Japanese artist Ayumi Shibata creates mesmerizing paper art enclosed in glass vessels. Her artworks include enchanted forests and entire cities illuminated inside a bell jar and life-size installations, made entirely out of paper.
Inspired by nature, her art is what one imagines a fairytale landscape would look like. “I like to watch the lectures about theoretical physics and cosmology, I imagine myself traveling in another dimension or world,” Shibata shared with ModeArte, talking about her sources of inspiration. “As I cut out each page by page, I create the multiple dimensions in my work.”
According to Shibata, paper has personality, just like humans. “I communicate with it,” she says. “It is important for me to understand the personality of each piece of paper. For example, the way the light affects it, the effects of the darkness, the thickness, the strength, how the humidity interacts with it, and what is it made of. I choose the paper for each project by considering its personality.”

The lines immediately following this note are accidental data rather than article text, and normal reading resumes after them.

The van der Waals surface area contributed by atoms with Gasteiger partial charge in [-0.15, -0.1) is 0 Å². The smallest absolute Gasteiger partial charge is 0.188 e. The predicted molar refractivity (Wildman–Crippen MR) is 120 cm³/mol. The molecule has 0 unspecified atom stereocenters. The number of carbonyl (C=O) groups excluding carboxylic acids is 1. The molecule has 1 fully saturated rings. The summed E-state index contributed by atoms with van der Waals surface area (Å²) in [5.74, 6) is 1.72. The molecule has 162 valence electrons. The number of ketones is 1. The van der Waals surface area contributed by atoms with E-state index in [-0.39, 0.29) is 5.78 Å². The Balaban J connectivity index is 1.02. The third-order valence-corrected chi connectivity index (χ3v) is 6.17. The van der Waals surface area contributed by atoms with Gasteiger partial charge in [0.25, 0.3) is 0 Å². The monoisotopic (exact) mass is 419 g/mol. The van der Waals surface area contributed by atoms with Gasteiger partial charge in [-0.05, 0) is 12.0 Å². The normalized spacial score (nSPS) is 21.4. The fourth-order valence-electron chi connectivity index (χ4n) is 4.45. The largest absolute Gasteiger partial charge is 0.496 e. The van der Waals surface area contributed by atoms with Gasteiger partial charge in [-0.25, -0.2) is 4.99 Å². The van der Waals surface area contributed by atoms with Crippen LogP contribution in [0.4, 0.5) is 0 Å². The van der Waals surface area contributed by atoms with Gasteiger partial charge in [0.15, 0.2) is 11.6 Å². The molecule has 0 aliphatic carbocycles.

Using traditional methods of Japanese paper cutting, she hopes to bring attention to the delicate relationship we as humans have with our environment and promote a discussion about how we relate and care for the world we were given.
According to her, “scale and proportion are important to the viewers’ relationship and viewing experience.” While large works of art invite the viewer to be swallowed by the visual world they are engaging with, small artworks keep the viewer in the position of an outside observer. “We observe small works as if looking through a keyhole into another world; constantly aware of our outsider status,” she says.
Peep through the keyhole: